Families, Parks and Recreation
Mayor's Children and Education Initiative
Research confirms the link between
child poverty and diminished chances of achievement and success. For
instance, children in poor families are more likely to experience
illness, child neglect, academic failure, early pregnancy, and
When families are economically secure, they can focus on things like
their children’s education. When families are struggling, however,
they are often more worried about survival and cannot provide their
children the things that economically secure families provide - stable
housing, regular meals, healthcare when they are sick, safe
neighborhoods to live in, enrichment programs such as sports teams and
arts programs, and so forth.
According to the 2000 U.S. Census, 54% of Orlando’s children are
growing up in poverty and low-income households. Most of their parents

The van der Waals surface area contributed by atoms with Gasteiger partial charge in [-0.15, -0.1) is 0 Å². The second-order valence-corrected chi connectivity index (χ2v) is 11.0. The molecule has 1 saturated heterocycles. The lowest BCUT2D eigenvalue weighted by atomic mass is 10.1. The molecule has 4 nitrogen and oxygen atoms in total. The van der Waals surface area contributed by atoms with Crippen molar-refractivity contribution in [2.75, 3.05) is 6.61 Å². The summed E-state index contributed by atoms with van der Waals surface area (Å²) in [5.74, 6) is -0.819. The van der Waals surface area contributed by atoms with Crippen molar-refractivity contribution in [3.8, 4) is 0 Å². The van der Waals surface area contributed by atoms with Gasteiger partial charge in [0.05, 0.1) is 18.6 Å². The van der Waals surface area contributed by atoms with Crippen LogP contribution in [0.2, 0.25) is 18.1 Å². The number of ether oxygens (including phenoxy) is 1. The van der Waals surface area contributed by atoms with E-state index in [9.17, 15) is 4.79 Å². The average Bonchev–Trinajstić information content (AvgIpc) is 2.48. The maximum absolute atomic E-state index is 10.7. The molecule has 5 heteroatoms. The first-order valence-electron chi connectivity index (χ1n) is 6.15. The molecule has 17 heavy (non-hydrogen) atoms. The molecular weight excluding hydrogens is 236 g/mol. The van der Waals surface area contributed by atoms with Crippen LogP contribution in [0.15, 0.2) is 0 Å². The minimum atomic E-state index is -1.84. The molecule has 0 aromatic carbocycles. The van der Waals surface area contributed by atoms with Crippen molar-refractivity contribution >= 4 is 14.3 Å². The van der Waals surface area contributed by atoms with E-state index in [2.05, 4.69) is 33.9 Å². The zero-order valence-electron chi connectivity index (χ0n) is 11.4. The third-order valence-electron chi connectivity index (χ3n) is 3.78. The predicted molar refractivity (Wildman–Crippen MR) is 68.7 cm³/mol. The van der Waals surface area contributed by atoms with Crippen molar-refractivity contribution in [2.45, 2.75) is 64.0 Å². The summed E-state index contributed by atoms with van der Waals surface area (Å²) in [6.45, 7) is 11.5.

hold down jobs, but their income isn’t sufficient to afford the basics
- housing, transportation, food, healthcare, and childcare.
If we are to make things better for children, then we must strengthen
family economic security in our community.
Census Quick Facts about Children in the City of Orlando
Several national organizations support
public policy measures that reduce and alleviate child poverty.
Click here to learn about The Annie E. Casey Foundation’s “Family
Economic Success initiative".
Click here to see the latest research
and policy recommendations offered by the
National Center for Children in
On October 25, 2004, the Orlando City Council unanimously approved
funding for an
Earned Income Tax
Credit (EITC) Community Campaign. EITC lifts more American
children out of poverty each year than any other government program
– and will lift many Orlando children out of poverty as well. For
more information on the Orlando EITC campaign,